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Her fears dispell'd, and all her foes remov'd,
Scarce had America the just request
Soon as on Britain's shore th' alarm was heard,
And now the great decisive hour drew nigh, She on her darling patriot cast her eye;
the seizing an armed vessel, fitted in Philadelphia, to take these illegal cartels. She was commanded by a gentleman, whom the majority of the merchants in that city join'd to oppose and distress. They employed a crew of ruffians, who seized his vessel openly, in the most unwarranted and lawless manner, and brought her up in triumph to the town, when she had only five men aboard: and so inveterate was their hatred to the commander, that he was obliged to leave the country precipitately, as being in danger of his life."
There cannot be a stronger confirmation of the truth of the above account, than the following letter of Mr. Pitt:
Copy of a letter from Mr. Secretary Pitt to the several Governors and Councils in North America, relating to the flag of truce trade.
"Whitehall, August 24, 1760. "Gentlemen,"The commanders of his majesty's forces and fleets in North America and the West Indies have transmitted certain and repeated intelligences of an illegal and most pernicious trade carried on by the king's subjects in North America and the West Indies, as well to the French islands as to the French settlements on the continent in America, and particularly to the rivers Mobile and Mississippi; by which the enemies, to the great reproach and detriment of government, are supplied with provisions and other necessaries; whereby they are principally, if not alone, enabled to sustain and protract this long and expensive war. And ^further appearing, that large sums of bullion are
His voice like thunder will support her cause,
He comes !—hut where, th'amazing theme to hit,
Discover language or ideas fit? [ger,
Splay-footed words, that hector, hounce, and swag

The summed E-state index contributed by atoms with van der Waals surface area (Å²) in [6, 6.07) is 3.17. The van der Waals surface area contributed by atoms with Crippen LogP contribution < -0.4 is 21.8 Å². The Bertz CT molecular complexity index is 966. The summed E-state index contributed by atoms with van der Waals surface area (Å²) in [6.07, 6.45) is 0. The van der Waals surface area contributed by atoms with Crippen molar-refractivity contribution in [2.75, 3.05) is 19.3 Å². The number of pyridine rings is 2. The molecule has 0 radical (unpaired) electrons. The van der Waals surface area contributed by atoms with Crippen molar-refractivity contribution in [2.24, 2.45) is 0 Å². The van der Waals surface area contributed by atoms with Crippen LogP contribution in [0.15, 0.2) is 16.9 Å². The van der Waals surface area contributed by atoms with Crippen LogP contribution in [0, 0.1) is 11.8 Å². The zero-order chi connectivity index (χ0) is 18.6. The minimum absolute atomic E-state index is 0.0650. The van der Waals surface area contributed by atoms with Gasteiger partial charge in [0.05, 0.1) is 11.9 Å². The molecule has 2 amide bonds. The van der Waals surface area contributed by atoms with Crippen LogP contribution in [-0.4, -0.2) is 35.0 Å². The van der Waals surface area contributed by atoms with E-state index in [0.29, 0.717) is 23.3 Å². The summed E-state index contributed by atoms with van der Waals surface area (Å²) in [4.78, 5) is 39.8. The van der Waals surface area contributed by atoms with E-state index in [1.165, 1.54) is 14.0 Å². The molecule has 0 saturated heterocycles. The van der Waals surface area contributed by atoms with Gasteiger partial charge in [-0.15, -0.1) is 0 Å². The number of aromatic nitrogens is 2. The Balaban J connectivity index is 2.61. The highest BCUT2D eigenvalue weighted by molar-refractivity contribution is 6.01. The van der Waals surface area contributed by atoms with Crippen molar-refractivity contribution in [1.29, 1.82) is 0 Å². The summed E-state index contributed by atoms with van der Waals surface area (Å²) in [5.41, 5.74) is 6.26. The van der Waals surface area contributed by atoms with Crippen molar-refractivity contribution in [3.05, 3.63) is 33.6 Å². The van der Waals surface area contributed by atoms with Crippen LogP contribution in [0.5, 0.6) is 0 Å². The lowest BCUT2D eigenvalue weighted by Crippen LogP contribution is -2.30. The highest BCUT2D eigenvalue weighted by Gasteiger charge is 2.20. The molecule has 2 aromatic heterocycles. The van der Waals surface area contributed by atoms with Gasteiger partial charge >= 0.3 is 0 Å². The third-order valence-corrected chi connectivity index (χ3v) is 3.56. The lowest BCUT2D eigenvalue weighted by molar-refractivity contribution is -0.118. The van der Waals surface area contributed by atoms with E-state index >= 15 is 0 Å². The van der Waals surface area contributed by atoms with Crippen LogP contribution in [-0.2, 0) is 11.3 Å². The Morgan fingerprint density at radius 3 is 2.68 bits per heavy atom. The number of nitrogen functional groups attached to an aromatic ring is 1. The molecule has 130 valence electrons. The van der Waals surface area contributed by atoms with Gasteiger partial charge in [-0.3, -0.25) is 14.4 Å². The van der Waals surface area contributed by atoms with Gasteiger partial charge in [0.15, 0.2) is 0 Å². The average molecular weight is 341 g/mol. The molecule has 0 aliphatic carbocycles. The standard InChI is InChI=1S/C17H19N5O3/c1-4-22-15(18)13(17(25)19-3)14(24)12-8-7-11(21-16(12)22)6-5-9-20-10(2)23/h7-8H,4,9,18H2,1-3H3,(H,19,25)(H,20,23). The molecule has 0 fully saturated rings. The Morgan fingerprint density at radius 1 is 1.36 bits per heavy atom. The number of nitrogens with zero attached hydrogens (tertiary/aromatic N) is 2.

Fhc sense to puzzle, and the brain to stagger?Our patriot comes! with frenzy fir'd, the Muse With allegoric eye his figure views I
Like the grim portress of hell-gate he stands, Bellona's scourge hangs trembling in his hands!Around him, fiercer than the ravenous shark,"A cry of hell-hounds' never-ceasing hark!"
And lo! th' enormous giant to bedeck, A golden millstone hangs upon his neck!On him Ambition's vulture darts her claws, And with voracious rage his liver gnaws. Our patriot comes !—the buckles of whose shoes Not Cromwell's self was worthy to unloose.peat his name in thunder to the skies!
Methinks I hear the hellowing demagogue
sent by the king's subjects to the above places, in return whereof commodities are taken, which interfere with the product of the British colonies themselves, in open contempt of the authority of the mother-country, as well as the most manifest prejudice of the manufactures and trade of Great Britain: in order, therefore, to put the most speedy and effectual stop to such flagitious practices, so utterly subversive of all laws, and so highly repugnant to the well-being of this kindgdom:"It is his majesty's express will and pleasure, that you do forthwith make the strictest and most diligent inquiry into the state of this dangerous and ignominious trade; and that you do use every means in your power to detect and discover persons roncerned either as principals or accessaries therein; and that you do take every step authorised by law to bring all such heinous offenders to the most exemplary and condign punishment: and you will, as soon as-may he, and from time to time transmit to me, for the king's information, full and particular accounts of the progress you shall have made in the execution of this his majesty's commands, to the which the king expects that you pay the most exact obedience. And you are further to use your utmost endeavours to trace out and investigate the various artifices and evasions by which the dealers in this iniquitous intercourse find means to cover their criminal proceedings, and to elude the law; in order that from such lights due and timely considerations may be had what further provision may be necessary to restrain an evil of such extensive and pernicious consequences. I am, &c."